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Nature Communications article

Evidence for the Oldest Eukaryotic Life Found

Yuangao Qu, a post-doc at the Centre for Geobiology (CGB), was a member of a team who discovered macroscopic fossils from the 1 560 Myr old Gaoyuzhuang Formation in the Yanshan area of North China. The results have been published in Nature Communications.

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Nature Communications

The article explains that discoveries of macroscopic eukaryote fossils rarely date to earlier than the Ediacaran Period (635–541 million years (Myr) ago). In addition, their interpretation remains controversial as both their cellular structure and phylogenetic affinities remain uncertain.

 

Macroscopic multicellularity may have evolved early in the eukaryotic domain

The newly discovered fossils provide the strongest evidence yet that multicellular eukaryotes with deci-metric dimensions and a regular developmental program populated the marine biosphere at least a billion years before the Cambrian Explosion (542 Myr ago). They indicate that simple macroscopic multicellularity evolved early in the eukaryotic domain.

The fossils consist of an assemblage of large and unusually well-preserved carbonaceous compressions from the lower Mesoproterozoic ( 1 600 – 1 000 Myr ago), Gaoyuzhuang Formation in the Yanshan area, North China. Their morphology differentiates the fossils from contemporaneous or younger structures formed by the reworking of microbial mats. They are large (decimetre-scale) in size and regular, and are strongly elongated. They more closely resemble macroscopic eukaryotic organisms, especially benthic algae, observed today and in younger rocks. As yet, the phylogenetic placement of these remains is uncertain.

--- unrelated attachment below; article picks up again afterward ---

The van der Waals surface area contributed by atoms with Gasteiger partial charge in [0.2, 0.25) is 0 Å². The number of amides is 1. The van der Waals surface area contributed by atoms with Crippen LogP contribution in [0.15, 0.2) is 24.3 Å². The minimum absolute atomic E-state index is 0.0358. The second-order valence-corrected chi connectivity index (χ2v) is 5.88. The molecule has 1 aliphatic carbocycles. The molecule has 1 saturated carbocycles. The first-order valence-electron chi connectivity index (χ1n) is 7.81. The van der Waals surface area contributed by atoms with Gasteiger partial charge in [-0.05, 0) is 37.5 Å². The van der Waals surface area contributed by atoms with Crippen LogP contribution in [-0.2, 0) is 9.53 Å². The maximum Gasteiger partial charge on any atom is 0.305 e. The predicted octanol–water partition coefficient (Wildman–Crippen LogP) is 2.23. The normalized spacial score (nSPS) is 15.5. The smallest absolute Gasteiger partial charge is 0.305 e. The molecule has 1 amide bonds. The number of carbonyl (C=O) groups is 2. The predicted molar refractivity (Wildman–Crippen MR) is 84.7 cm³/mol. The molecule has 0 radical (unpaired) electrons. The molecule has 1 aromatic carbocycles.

Early Mesoproterozoic eukaryotes

The researchers conclude that these Gaoyuzhuang fossils represent a modest diversity of macroscopic multicellular eukaryotic organisms that lived in shelf areas of early Mesoproterozoic oceans. They provide the most compelling evidence yet reported that eukaryotic organisms had evolved macroscopic form, multicellularity with limited cell differentiation, and (probably) photosynthesis by the beginning of the Mesoproterozoic Era, 1,600 Myr ago.

Such rare pre-Ediacaran (>635 Myr) fossils may reflect processes of preservation rather than simple biological absence. The researchers speculate that continuing research will provide new insights into marine ecosystems in the low oxygen world, and that this may not, in fact, be a ‘boring billion’ year interval in terms of its evolutionary as well as environmental stability.

Read the article from Nature Communications: Decimetre-scale multicellular eukaryotes from the 1.56-billion-year-old Gaoyuzhuang Formation in North China

 

Raman spectroscopy

Qu has been at CGB for more than 7 years. Much of his research work involves using the Raman spectroscopy facilities at UiB’s Bergen Geoanalytical Facility. He used the Raman in his thesis work to study some of the oldest fossil fuel deposits on Earth (“Isotopic and structural characteristics of organic matter in the Paleoproterozoic Zaonega Formation, Karelia, Russia”, defended 18.6.2013). His contribution to the research reported here in Nature Communications involved Raman analyses. Qu says that CGB has many exciting samples that are waiting to be analysed – he hopes to be able to continue to collaborate with the Centre in the future.

Qu is now leaving CGB to take up a position at the Swedish natural History Museum in Stockholm. He writes that he will be working on

1. carbonaceous spherule in the meteoric impact melts at the end of Cretaceous, which induced global mass extinction;

2. Fungi and their microbial ecosystem in the deep biosphere of oceanic crust and seep deposits, by using in situ techniques (Raman, micro-FTIR, SEM-EDS, SIMS, FIB-TEM etc.).